They say it takes a village to raise a child, and I agree with that statement wholeheartedly. As the mother of a young brood of three now young adults, I do thank my tribe, my neighbours, and my village for their support in helping me survive their rearing over the past 24 years.
On a similar note, this week marks my 25th wedding anniversary, and with this milestone event, comes much reflection. If it takes a village to raise a child, I can’t help but wonder if it takes a village to grow and sustain a marriage.
As a mere 20 year-old young, impressionable girl leaving home for the first time, getting married to the man of my dreams was the most exciting event of my life. Amid the love and laughter of newlyweds, reality quickly set in with the arrival of bills, cooking, cleaning, laundry, and a whole new host of responsibilities. On more than one occasion as a young bride, drowning in dirty laundry consisting of men’s briefs, men’s athletic socks, men’s hockey equipment, men’s baseball equipment, men’s workout clothes, and men’s dirty towels, I felt as though life had taken a turn.
Things certainly didn’t look like this in those glossy honeymoon brochures of couples bathing in heart-shaped pools, sipping champagne, somewhere in the Pocono Mountains. I couldn’t help but wonder where those couples are today. Are they still married? Who did their laundry? Did they seek the sage advice of older, wiser, more experienced married couples?
Suffice it to say, I have been one of the lucky ones. Husband lived away from home on more than one occasion, and that meant learning how to cook, clean, and do his own laundry. Today, he is the main grocery shopper, meal planner, cook, and in charge of the laundering of all sport-related equipment, including athletic socks, jock straps, and sweat-laden articles. Could this be the key ingredient to a happy marriage?
Sharing the household duties, from hunting and gathering to raising the young, married couples could learn a lot from looking right outside their door. Birds of all species, cats, rabbits, all kinds of wildlife share the duties when it comes to survival and raising a family. It also helps to have somebody older and wiser to look to when things get tough. For me, the husband’s 80-year old grandmother arriving to Canada the year we got married was the best wedding present I could have received. Newly-widowed, my grand-mother in-law soon became my advisor, confidante, and best friend. Thanks to her, my Italian improved ten-fold, and my “how to cope with the Italian husband” skills improved a thousand times.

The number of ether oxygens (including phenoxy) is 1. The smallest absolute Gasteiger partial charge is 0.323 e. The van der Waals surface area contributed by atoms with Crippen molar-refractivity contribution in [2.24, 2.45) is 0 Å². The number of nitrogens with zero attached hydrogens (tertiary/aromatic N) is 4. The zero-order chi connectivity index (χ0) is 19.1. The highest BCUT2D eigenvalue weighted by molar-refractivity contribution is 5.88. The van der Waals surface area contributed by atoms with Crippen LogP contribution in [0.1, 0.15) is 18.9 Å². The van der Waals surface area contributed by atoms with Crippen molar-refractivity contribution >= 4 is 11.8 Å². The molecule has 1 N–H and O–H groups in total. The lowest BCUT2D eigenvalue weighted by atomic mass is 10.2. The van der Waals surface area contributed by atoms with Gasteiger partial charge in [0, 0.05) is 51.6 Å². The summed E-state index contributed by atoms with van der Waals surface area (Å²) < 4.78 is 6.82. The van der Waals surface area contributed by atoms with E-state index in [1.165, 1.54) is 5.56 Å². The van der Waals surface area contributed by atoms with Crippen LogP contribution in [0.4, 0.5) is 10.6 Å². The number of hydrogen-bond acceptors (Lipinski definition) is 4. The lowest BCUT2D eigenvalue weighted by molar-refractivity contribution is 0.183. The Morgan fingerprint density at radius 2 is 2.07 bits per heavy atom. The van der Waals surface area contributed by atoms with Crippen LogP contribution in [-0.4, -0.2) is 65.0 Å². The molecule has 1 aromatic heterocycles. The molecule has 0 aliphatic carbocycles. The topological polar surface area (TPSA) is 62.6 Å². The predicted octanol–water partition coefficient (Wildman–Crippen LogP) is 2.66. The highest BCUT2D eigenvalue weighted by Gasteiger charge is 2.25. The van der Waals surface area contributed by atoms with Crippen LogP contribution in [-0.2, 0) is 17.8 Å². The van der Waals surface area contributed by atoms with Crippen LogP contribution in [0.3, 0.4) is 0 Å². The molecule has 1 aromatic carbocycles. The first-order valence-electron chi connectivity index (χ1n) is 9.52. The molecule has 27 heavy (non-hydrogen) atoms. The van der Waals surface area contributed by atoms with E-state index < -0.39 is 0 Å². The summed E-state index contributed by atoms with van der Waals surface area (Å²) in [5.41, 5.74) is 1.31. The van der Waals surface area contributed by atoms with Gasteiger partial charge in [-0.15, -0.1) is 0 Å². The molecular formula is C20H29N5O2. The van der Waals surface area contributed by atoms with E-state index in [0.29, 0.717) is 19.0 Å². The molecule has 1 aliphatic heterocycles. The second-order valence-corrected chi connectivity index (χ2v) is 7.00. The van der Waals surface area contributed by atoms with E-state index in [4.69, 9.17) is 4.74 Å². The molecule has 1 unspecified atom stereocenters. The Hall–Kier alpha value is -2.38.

I learned that being “in love” isn’t a stage in life reserved only for the young. I learned that “patience and understanding” often meant “blind eye, deaf ear”. I learned that expressing your true feelings works best over a delicious dinner of eggplant parmigiana, a pan of lasagna, a pot full of meat balls, a flask or two of Chianti. Of course, an Andrea Boccelli or Luciano Pavoritti CD playing in the background doesn’t hurt either.
Seeking solace in one’s own passions, interests, and friends is another skill I learned from my sage Italian advisor. This is where the shoe situation came into play. I cannot count how many hours I have spent over the past 25 years looking at shoes, shopping for shoes, trying on shoes, compiling a collection of shoes, organizing, storing, cataloguing, photographing, and finally, showing those shoes to many, many family and friends.
This time away from the husband gave him the opportunity to divulge in his interests – cooking, beer, football, hockey, basketball, baseball, beer, cooking, burping, and more beer. I tell you, it’s been like a match made in heaven.
I now look forward to, God willing, the next 25 years ahead, and growing alongside my mate, my companion, my husband, my best-friend. Thanks to my dearly missed, beloved grandmother-in-law, I’ve learned that a husband and a wife don’t have to like the same things, share the same interests, or even shop for shoes together to have a strong relationship, a friendship, a bond. I’ve learned that chemistry will get you through the toughest times, and I’ve learned that laughter is worth is more than Dr. Phil’s latest book on relationships. I’ve learned that forgiveness is the greatest challenge, and at the same time, the greatest ally.
Here’s to the next 25 years!